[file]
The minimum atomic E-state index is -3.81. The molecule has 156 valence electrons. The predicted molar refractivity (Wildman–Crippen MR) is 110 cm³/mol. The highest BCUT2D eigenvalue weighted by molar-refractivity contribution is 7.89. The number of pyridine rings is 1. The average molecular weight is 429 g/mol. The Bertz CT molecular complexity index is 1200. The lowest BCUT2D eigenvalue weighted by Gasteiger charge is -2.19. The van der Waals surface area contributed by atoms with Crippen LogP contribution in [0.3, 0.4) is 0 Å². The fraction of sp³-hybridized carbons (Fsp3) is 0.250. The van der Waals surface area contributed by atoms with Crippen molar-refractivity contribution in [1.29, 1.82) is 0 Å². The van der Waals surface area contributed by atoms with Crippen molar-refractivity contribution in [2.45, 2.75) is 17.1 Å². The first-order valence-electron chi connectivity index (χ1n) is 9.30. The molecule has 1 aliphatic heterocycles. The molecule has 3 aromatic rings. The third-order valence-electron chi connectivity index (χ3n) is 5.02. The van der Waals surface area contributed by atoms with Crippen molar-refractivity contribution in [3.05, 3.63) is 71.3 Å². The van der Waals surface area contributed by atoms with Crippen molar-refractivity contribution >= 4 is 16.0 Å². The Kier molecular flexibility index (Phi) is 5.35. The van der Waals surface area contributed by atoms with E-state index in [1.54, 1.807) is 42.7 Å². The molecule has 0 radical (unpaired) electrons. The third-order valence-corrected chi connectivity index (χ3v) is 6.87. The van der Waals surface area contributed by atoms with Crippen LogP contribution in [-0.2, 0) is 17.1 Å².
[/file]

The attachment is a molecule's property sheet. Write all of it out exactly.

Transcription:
The minimum atomic E-state index is -3.81. The molecule has 156 valence electrons. The predicted molar refractivity (Wildman–Crippen MR) is 110 cm³/mol. The highest BCUT2D eigenvalue weighted by molar-refractivity contribution is 7.89. The number of pyridine rings is 1. The average molecular weight is 429 g/mol. The Bertz CT molecular complexity index is 1200. The lowest BCUT2D eigenvalue weighted by Gasteiger charge is -2.19. The van der Waals surface area contributed by atoms with Crippen LogP contribution in [0.3, 0.4) is 0 Å². The fraction of sp³-hybridized carbons (Fsp3) is 0.250. The van der Waals surface area contributed by atoms with Crippen molar-refractivity contribution in [1.29, 1.82) is 0 Å². The van der Waals surface area contributed by atoms with Crippen molar-refractivity contribution in [2.45, 2.75) is 17.1 Å². The first-order valence-electron chi connectivity index (χ1n) is 9.30. The molecule has 1 aliphatic heterocycles. The molecule has 3 aromatic rings. The third-order valence-electron chi connectivity index (χ3n) is 5.02. The van der Waals surface area contributed by atoms with Crippen molar-refractivity contribution in [3.05, 3.63) is 71.3 Å². The van der Waals surface area contributed by atoms with Crippen molar-refractivity contribution >= 4 is 16.0 Å². The Kier molecular flexibility index (Phi) is 5.35. The van der Waals surface area contributed by atoms with E-state index in [1.54, 1.807) is 42.7 Å². The molecule has 0 radical (unpaired) electrons. The third-order valence-corrected chi connectivity index (χ3v) is 6.87. The van der Waals surface area contributed by atoms with Crippen LogP contribution in [-0.2, 0) is 17.1 Å².